Women’s History Month is a time to remember and celebrate the contributions women have made to our shared history, culture, and society, whether those contributions were made in Oregon or beyond our state’s borders.
To shine a spotlight on women who have made — and continue to make — their marks on the world, we’d like to introduce you to these women whose work has shaped our City and our world.
Dorothy McCullough Lee
Dorothy McCullough Lee was a trailblazer in Oregon politics. McCullough Lee served as a Congresswoman in the Oregon House of Representatives from 1929 to 1931. After her service in the House, McCullough Lee and Gladys M. Everett created Oregon’s first all-women law firm which operated out of the Failing Building in downtown Portland.
In 1932, McCullough Lee re-entered the State Legislature, serving as an Oregon State Senator until 1943. McCullough Lee resigned from the Oregon Senate to fill a vacant seat on Portland City Council, where she became the first woman to serve on City Council and the first female to lead Portland’s public utility agencies, including what would become known as the Portland Water Bureau.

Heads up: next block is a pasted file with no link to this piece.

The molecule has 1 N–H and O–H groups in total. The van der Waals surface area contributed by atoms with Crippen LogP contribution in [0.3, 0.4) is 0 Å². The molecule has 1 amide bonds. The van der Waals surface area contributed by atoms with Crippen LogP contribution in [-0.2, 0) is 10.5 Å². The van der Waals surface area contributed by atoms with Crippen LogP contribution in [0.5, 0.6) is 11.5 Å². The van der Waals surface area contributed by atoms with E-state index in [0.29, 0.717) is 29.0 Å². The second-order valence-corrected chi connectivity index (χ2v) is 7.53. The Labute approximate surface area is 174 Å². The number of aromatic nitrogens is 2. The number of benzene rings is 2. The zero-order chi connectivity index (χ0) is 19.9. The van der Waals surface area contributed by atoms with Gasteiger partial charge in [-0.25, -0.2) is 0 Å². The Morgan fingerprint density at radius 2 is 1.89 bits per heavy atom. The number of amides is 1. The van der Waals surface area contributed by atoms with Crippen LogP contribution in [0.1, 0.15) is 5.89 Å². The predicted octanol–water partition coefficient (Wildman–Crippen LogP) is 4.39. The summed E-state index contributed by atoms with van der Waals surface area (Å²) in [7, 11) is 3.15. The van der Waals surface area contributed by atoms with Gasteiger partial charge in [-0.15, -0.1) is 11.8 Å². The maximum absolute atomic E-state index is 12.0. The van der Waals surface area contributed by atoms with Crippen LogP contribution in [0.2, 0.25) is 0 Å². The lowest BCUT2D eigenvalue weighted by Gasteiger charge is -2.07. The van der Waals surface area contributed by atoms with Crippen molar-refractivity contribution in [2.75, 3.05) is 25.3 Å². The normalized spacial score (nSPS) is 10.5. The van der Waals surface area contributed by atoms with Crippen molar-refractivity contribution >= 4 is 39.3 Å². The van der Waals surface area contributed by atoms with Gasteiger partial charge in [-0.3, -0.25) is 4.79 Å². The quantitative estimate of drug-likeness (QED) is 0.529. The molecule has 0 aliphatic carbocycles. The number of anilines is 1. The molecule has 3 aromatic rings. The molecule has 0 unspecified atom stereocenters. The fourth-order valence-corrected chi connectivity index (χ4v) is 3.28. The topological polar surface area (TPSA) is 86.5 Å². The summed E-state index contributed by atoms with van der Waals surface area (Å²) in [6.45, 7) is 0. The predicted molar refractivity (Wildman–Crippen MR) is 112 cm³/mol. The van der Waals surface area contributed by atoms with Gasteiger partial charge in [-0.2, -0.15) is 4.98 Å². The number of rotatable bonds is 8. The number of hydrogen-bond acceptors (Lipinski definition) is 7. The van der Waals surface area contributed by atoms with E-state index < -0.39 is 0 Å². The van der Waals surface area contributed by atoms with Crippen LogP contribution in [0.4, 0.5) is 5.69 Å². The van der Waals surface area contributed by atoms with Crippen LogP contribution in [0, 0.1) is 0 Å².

Later, McCullough Lee served as Portland Mayor from 1949 to 1953.
According to Historian E. Kimbark MacColl, "Mrs. Lee was probably more qualified by experience and training to serve her office than anyone in Portland's previous history.”
In 1949, Jean Richardson was the first woman to graduate from Oregon State University’s Civil Engineering program. Her first job out of college was working for an engineering firm in Birmingham, Alabama, for one month with no pay —to prove to the company that her work was just as good as the male engineers at the same firm. By the end month, Jean had made her point: the firm hired her for pay.
After working in Alabama and taking time to raise a family, Jean returned to Oregon where she became the first woman to head maintenance engineering for the City of Portland where, towards the end of her career, she designed the Columbia River wastewater treatment plant.
Today, one of Portland’s Aerial Tram cars is named “Jean” to honor Jean Richardson’s legacy and contributions to the City as a trailblazing female engineer.
At 19 years old, if you add up Deepika Kurup’s accomplishment, you’d get quite an impressive list.
In 2012, Kurup received the Discovery Education 3M Young Scientist Award for her work in developing an inexpensive, solar-powered water cleaning system that can provide clean water to communities around the world, particularly in underprivileged areas.
Then in 2014 she was awarded the U.S. Stockholm Junior Water Prize award for her project “A Novel Photocatalytic Pervious Composite for Degrading Organics and Inactivating Bacteria in Wastewater.” A year later, Kurup was named one of Forbes’ 2015 30 Under 30 in Energy.
Ensuring that communities have access to clean water is one of the best ways to prevent the spread of life-threatening diseases.
Now a Harvard sophomore studying neurobiology, Kurup says that the motivation for her work is to help people by solving the world’s biggest challenges.